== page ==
With millions of voters set to cast ballots in key mid-term elections in just over a week, a long-simmering controversy over voting machines continues to percolate. New reports suggest a major manufacturer of e-voting kiosks quietly repaired a flaw without informing election officials.
The case involves machines in Maryland, where, according to published reports, Diebold Election Systems quietly replaced flawed components in several thousand voting machines last year. The repairs were aimed at fixing a so-called “screen-freeze” problem discovered three years earlier.
Now, the state’s Board of Elections is considering whether Diebold’s failure to inform the board of those changes and what brought them about represents a violation of the company’s contract with the state.
Diebold reportedly replaced motherboards on some 4,700 machines in a handful of Maryland counties. Maryland has been at the forefront of a movement to create broad access to e-voting systems and as a result has found itself in the spotlight of controversy.
Though e-voting has been billed as a way to avoid election problems such as the widespread uncertainty that came about after the 2000 Presidential election, when the electoral votes of Florida were held up while election officials counted thousands of questionable votes and mulled now-infamous “hanging chads” on paper ballots, the systems have plenty of critics who say they are subject to hacking and malfunction.
Some of the machines also do not create a paper backup of the votes, making it difficult if not impossible to conduct accurate re-counts in contested elections.
Diebold’s machines also caused controversy in September, when during Maryland’s primary elections, many of the state’s electronic voter-registration machines re-booted without warning. That problem has since been corrected, according to Diebold.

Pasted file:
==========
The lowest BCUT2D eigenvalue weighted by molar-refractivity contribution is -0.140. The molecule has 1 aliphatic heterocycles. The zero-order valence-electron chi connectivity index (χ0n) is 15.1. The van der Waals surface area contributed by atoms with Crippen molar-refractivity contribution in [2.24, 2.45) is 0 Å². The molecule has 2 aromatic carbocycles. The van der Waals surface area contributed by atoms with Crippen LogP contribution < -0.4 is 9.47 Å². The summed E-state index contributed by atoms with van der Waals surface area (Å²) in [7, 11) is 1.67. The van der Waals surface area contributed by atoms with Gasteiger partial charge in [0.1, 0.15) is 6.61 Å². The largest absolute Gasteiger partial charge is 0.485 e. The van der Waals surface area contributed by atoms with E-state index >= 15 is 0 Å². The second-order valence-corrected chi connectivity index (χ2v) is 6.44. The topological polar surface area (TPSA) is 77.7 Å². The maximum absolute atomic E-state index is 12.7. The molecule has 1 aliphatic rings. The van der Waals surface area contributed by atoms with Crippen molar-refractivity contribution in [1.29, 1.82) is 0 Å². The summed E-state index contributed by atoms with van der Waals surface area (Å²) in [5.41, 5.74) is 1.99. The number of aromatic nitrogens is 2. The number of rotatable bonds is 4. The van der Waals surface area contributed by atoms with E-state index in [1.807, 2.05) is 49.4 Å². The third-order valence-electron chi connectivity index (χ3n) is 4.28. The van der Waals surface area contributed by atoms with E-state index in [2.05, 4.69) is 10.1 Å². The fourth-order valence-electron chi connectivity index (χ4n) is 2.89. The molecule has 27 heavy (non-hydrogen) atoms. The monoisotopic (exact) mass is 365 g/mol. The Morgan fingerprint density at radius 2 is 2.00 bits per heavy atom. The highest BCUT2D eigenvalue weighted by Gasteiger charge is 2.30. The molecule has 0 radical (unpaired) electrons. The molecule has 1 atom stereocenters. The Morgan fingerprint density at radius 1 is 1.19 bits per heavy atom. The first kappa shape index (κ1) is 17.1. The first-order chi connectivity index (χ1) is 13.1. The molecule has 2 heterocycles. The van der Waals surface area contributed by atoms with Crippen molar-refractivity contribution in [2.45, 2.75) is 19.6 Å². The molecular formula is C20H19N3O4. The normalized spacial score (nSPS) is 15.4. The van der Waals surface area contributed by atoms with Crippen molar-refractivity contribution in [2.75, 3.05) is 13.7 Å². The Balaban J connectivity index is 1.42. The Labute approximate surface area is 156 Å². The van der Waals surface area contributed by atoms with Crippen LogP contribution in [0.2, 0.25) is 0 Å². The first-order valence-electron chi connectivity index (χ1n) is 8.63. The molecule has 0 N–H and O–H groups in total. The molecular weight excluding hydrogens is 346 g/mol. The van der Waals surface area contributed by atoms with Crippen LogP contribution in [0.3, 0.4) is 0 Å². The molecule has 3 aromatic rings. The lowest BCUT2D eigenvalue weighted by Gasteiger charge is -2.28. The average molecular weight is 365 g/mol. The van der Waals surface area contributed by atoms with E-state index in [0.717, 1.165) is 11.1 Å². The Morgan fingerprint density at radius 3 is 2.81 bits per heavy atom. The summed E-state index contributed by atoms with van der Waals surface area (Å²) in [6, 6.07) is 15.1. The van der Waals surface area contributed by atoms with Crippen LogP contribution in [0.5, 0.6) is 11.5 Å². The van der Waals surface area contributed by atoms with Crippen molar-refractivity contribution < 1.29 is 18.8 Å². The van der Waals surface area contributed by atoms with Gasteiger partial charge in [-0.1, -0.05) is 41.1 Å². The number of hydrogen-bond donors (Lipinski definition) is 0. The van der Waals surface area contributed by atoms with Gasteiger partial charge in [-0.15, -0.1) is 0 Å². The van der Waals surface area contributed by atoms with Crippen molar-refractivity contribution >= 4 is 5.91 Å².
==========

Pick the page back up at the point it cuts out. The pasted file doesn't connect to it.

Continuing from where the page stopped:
That issue was separate from the frozen-screen problem. While the frozen screens did not cause votes to be lost, they were said to have confused many voters, and left some wondering if their ballots had been counted at all.
The election meltdown in Maryland’s primary has now made the failures of electronic voting undeniable. Some say the most responsible emergency step required to prevent further chaos and uncertainty in the November General Election is to give Maryland citizens the option of voting on paper ballots.
Maryland Gov. Robert Ehrlich Jr. on Thursday said the voting situation is “approaching crisis proportions” and expressed concern that the controversy may prompt some voters to stay home on election day, Nov. 7.
The issue unfolds amid continued controversy over whether e-voting systems are safe and secure. Earlier this year, a report suggested Diebold machines could have their central systems hacked into. Last month, a Princeton University professor said he had hacked the code for some e-voting machines and earlier this week, published reports said floppy disks containing Diebold machine code had been sent to some e-voting opponents in Maryland.
Diebold has repeatedly said its machines are safe and will work as planned on election day.
The “election meltdown” during the primary voting cycle has helped bring attention to the machine’s shortcomings, said Linda Schade, spokesperson for a grass-roots group called TrueVoteMD. The state has invested tens of millions in the machines in the interests of improving the voting process, she noted.
Schade’s group believes the Diebold machines should be “put aside” and voters given the option of using paper ballots. Doing so would ensure that results are “fully verifiable,” she added.
Maryland is just one state that has moved forward with e-voting. Another advocacy group, Electionline.org, said in a recent report that Nov. 7 would likely bring “the possibility, if not certainty, of problems at the polls nationwide.”
Electionline estimates that 66 million voters will be eligible to cast ballots on electronic, touch-screen machines. Some states that had expected to have them up and running have not met timetables to use them in this mid-term election, which could see control of both the House and Senate tip from the Republicans to the Democrats.